Review: Quick and to the Point
: Ornette Coleman and John Scofield ought to be proud!
A musical convergence between Ornette Coleman, Slovenia and John Scofield doesn't figure high in any jazz critic's list of music to look for. Although not exhaustive, the previous three parameters of understanding, however, do serve as guidelines for Ornethology. Leader Samo Salamon is also a figure of note in the Ansasa Trio . Following the leader isn't this release's game, though. The material is autonomously arranged, or freely coordinated if you may. Hence, the need for musicians versed and musically savvy, not only on various jazz forms, but also in their respective scholarly and folk musical training. They shine through on all regards interpreting a highly contemporary repertoire that has swing and blues inevitably embedded in its organized jazz free forms.
As a guitarist, the Slovenian young player features intensive technique that bodes well for material (mostly of his penmanship), inspired by the study of the Texan's key Atlantic recordings. Although admittedly predisposed towards Scofield, Salamon asserts himself through such influenceas well as Coleman'scoming through on his own, using singular single note, chords, and ideas rendering various jazz undercurrents with resolve, depth and inventiveness. Never indulgent, disciplined and eager, Salamon is major league material.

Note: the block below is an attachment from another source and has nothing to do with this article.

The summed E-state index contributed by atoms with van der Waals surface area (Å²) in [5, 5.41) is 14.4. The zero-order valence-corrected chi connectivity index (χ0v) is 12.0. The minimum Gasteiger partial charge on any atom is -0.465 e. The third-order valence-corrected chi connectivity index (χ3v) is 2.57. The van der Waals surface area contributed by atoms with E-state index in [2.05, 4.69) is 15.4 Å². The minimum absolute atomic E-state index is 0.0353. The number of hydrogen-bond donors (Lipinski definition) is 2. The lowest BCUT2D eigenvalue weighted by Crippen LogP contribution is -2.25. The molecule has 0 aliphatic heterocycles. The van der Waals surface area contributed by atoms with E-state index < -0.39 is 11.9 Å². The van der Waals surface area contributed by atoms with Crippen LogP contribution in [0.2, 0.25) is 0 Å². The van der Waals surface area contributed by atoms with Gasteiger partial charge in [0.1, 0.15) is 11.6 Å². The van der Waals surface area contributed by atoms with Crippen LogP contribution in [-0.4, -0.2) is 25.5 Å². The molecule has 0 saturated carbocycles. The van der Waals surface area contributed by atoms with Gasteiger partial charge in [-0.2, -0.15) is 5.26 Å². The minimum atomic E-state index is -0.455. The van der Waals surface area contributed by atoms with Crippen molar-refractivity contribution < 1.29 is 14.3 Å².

The writing is curiously versatile, although conceptually coherent, even during the briefer pieces peppered through to highlight each player by himself. None lasts even two minutes, all are worthy endeavors. "Jaka The Dog" begins with percussive/cymbal aquatic splashes, segueing into a woodsier run by Zlatko Kaucic. Bassist Salvatore Maiore arched the rough and vibrating "Major Salva." Salamon plays around with various textures and sci-fi like effects in "Samoel," while clarinetist and saxophonist Achille Succi floatingly laments his alto on "Achille." Brevity, however, doesn't limit the extension of the rest of the material, which varies in texture, nature, tempo shifts, thematic development, as well as duration itself. The quartet keeps matters interesting and moving.
The sonic personality provided by the partial use of bass clarinet, balanced on the other end with alto sax on other compositions, provides rare harmonic gifts. Evident in the opener, and revealing yet another convergence in its title, it is also a fine soloing medium. "Where's the Bill," "Something Ology," and "Humpty Dumpty" respectively lure the listener with modern jazz, be bop and swing into the freer world of this remarkable quartet. Since the group has also performed the material with Gianluca Petrella performing on trombone, although not represented in the recording, one must wonder how the repertoire responds to such an adaptation. Jazz critics, however, ought to add this one to their "To Do" lists...
Visit Samo Salamon on the web.
Personnel: Samo Salamon: Guitar. Zlatko Kaucic: Drums, Percussion. Achille Succi: Alto Sax, Bass
Clarinet. Salvatore Maiore: Bass.